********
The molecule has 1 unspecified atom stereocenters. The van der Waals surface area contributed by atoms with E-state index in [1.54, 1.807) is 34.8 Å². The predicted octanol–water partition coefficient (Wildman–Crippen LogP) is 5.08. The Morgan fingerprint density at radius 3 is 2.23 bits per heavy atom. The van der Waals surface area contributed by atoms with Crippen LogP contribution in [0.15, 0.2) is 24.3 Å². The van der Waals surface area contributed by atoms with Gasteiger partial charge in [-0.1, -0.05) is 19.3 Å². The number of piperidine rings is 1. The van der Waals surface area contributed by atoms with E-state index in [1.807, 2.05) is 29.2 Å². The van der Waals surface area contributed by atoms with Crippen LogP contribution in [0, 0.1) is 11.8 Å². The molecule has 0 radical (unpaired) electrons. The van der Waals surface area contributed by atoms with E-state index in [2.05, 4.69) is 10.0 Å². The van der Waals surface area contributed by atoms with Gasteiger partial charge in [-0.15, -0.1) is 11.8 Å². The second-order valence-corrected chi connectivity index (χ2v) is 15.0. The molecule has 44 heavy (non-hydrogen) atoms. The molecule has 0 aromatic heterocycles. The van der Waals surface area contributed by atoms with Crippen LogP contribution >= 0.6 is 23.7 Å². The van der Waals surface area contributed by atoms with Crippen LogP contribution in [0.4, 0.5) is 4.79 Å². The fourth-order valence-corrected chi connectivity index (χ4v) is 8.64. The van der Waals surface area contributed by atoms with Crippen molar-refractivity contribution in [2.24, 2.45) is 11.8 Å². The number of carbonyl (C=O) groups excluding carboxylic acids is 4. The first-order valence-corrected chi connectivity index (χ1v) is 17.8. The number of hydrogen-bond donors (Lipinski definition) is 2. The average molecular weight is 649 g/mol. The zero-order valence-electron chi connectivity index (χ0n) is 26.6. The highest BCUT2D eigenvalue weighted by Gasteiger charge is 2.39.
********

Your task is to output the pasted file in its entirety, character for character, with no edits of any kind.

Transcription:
The molecule has 1 unspecified atom stereocenters. The van der Waals surface area contributed by atoms with E-state index in [1.54, 1.807) is 34.8 Å². The predicted octanol–water partition coefficient (Wildman–Crippen LogP) is 5.08. The Morgan fingerprint density at radius 3 is 2.23 bits per heavy atom. The van der Waals surface area contributed by atoms with Crippen LogP contribution in [0.15, 0.2) is 24.3 Å². The van der Waals surface area contributed by atoms with Gasteiger partial charge in [-0.1, -0.05) is 19.3 Å². The number of piperidine rings is 1. The van der Waals surface area contributed by atoms with E-state index in [1.807, 2.05) is 29.2 Å². The van der Waals surface area contributed by atoms with Crippen LogP contribution in [0, 0.1) is 11.8 Å². The molecule has 0 radical (unpaired) electrons. The van der Waals surface area contributed by atoms with E-state index in [2.05, 4.69) is 10.0 Å². The van der Waals surface area contributed by atoms with Gasteiger partial charge in [-0.15, -0.1) is 11.8 Å². The second-order valence-corrected chi connectivity index (χ2v) is 15.0. The molecule has 44 heavy (non-hydrogen) atoms. The molecule has 0 aromatic heterocycles. The van der Waals surface area contributed by atoms with Crippen LogP contribution >= 0.6 is 23.7 Å². The van der Waals surface area contributed by atoms with Crippen LogP contribution in [0.4, 0.5) is 4.79 Å². The fourth-order valence-corrected chi connectivity index (χ4v) is 8.64. The van der Waals surface area contributed by atoms with Crippen molar-refractivity contribution in [2.24, 2.45) is 11.8 Å². The number of carbonyl (C=O) groups excluding carboxylic acids is 4. The first-order valence-corrected chi connectivity index (χ1v) is 17.8. The number of hydrogen-bond donors (Lipinski definition) is 2. The average molecular weight is 649 g/mol. The zero-order valence-electron chi connectivity index (χ0n) is 26.6. The highest BCUT2D eigenvalue weighted by Gasteiger charge is 2.39.